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Washington Post writer raises doubts about his new boss

Jeff Bezos, Chairman and CEO of Amazon.com, introduces the Kindle Fire at a news conference, Wednesday, Sept. 28, 2011 in New York. (AP Photo/Mark Lennihan)

Ever heard that phrase "don't bite the hand that feeds you"? Maybe the Washington Post's Timothy Lee hasn't.

On Thursday, Lee wrote a lengthy piece questioning the online news business savvy of Amazon.com founder Jeff Bezos, who recently purchased the paper that employees Lee.

From Lee:

[P]art of Bezos’s vision for The Post represents a fundamental misunderstanding of the online news business — and what it will take for The Post to thrive in it.

“The problem is how do we get back to that glorious bundle that the paper did so well?” Bezos asked at a question-and-answer session with Post journalists.

Bezos lauded the “daily ritual” of reading the morning newspaper over coffee. “That daily ritual is incredibly valuable, and I think on the Web so far, it’s gotten blown up.”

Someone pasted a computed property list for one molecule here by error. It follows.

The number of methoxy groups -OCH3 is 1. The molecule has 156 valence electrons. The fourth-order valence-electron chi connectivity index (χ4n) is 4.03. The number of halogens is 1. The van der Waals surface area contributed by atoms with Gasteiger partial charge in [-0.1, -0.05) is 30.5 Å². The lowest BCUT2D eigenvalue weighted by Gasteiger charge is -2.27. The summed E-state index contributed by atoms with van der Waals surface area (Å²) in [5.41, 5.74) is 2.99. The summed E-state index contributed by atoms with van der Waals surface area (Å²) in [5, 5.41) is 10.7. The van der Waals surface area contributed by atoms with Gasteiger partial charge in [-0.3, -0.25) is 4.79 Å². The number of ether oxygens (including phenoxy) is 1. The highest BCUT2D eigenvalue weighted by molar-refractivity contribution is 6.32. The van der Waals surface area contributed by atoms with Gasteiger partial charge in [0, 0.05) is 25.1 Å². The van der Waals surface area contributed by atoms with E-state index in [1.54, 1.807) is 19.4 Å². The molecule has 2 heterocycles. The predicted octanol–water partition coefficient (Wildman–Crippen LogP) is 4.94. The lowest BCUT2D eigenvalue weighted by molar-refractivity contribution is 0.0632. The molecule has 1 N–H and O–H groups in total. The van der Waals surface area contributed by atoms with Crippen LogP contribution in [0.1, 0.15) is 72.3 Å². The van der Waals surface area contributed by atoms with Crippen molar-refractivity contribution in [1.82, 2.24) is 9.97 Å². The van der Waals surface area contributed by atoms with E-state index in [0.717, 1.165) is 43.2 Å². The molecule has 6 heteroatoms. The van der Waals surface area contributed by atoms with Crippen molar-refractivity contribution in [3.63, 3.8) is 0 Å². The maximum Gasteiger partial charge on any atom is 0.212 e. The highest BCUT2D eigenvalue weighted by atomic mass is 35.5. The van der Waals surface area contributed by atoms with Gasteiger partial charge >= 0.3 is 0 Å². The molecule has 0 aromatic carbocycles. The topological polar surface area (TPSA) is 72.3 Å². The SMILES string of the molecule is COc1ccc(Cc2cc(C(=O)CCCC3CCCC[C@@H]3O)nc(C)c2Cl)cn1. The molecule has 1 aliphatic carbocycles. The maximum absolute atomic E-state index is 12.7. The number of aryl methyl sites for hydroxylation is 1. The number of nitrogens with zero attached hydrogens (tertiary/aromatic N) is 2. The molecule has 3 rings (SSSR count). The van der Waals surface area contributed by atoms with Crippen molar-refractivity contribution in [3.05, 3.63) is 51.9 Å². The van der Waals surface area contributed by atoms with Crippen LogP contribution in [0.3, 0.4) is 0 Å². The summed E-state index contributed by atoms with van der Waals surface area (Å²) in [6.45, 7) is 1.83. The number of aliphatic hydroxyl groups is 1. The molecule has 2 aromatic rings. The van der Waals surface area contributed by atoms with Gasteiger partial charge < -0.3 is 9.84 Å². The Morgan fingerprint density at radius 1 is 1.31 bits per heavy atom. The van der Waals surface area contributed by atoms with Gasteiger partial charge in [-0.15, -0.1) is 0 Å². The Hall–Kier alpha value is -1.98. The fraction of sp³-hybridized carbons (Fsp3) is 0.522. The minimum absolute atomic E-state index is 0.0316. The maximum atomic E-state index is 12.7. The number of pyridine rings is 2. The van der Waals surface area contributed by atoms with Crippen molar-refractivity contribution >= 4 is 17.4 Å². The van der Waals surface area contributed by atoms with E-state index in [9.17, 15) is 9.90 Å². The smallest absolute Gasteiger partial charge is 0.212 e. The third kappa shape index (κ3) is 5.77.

But that daily ritual got blown up for good reason. Trying to recreate the “bundle” experience in Web or tablet form means working against the grain of how readers, especially younger readers, consume the news today. In the long run, it’s a recipe for an aging readership and slow growth.

Lee goes on to explain, correctly, that consumers don't seem to want their news sent to them in bulk packages that contain stories they're not interested in (i.e. if you only care about sports news, why pay for a product that also contains articles about fashion?)

But what's with saying it out loud? Is there no "open door" policy at the Post?


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